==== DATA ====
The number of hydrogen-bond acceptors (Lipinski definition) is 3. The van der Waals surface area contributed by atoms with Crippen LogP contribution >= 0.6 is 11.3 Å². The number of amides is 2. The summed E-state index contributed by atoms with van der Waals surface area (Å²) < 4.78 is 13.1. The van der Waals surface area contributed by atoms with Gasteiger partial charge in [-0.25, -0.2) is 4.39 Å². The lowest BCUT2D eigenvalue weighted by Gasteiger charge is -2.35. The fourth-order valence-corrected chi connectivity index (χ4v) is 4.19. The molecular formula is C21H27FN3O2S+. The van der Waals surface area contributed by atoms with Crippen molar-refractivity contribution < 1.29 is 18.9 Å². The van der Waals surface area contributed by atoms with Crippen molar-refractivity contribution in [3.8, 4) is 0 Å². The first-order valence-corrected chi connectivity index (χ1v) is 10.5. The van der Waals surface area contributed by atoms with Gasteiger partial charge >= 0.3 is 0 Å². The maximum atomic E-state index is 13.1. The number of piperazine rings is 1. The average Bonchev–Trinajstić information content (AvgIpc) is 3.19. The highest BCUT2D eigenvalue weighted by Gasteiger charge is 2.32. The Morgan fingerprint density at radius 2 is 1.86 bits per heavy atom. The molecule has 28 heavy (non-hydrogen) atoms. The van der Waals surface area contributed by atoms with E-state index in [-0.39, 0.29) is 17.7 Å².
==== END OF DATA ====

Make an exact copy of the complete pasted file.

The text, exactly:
The number of hydrogen-bond acceptors (Lipinski definition) is 3. The van der Waals surface area contributed by atoms with Crippen LogP contribution >= 0.6 is 11.3 Å². The number of amides is 2. The summed E-state index contributed by atoms with van der Waals surface area (Å²) < 4.78 is 13.1. The van der Waals surface area contributed by atoms with Gasteiger partial charge in [-0.25, -0.2) is 4.39 Å². The lowest BCUT2D eigenvalue weighted by Gasteiger charge is -2.35. The fourth-order valence-corrected chi connectivity index (χ4v) is 4.19. The molecular formula is C21H27FN3O2S+. The van der Waals surface area contributed by atoms with Crippen molar-refractivity contribution < 1.29 is 18.9 Å². The van der Waals surface area contributed by atoms with Crippen molar-refractivity contribution in [3.8, 4) is 0 Å². The first-order valence-corrected chi connectivity index (χ1v) is 10.5. The van der Waals surface area contributed by atoms with Gasteiger partial charge >= 0.3 is 0 Å². The maximum atomic E-state index is 13.1. The number of piperazine rings is 1. The average Bonchev–Trinajstić information content (AvgIpc) is 3.19. The highest BCUT2D eigenvalue weighted by Gasteiger charge is 2.32. The Morgan fingerprint density at radius 2 is 1.86 bits per heavy atom. The molecule has 28 heavy (non-hydrogen) atoms. The van der Waals surface area contributed by atoms with E-state index in [-0.39, 0.29) is 17.7 Å².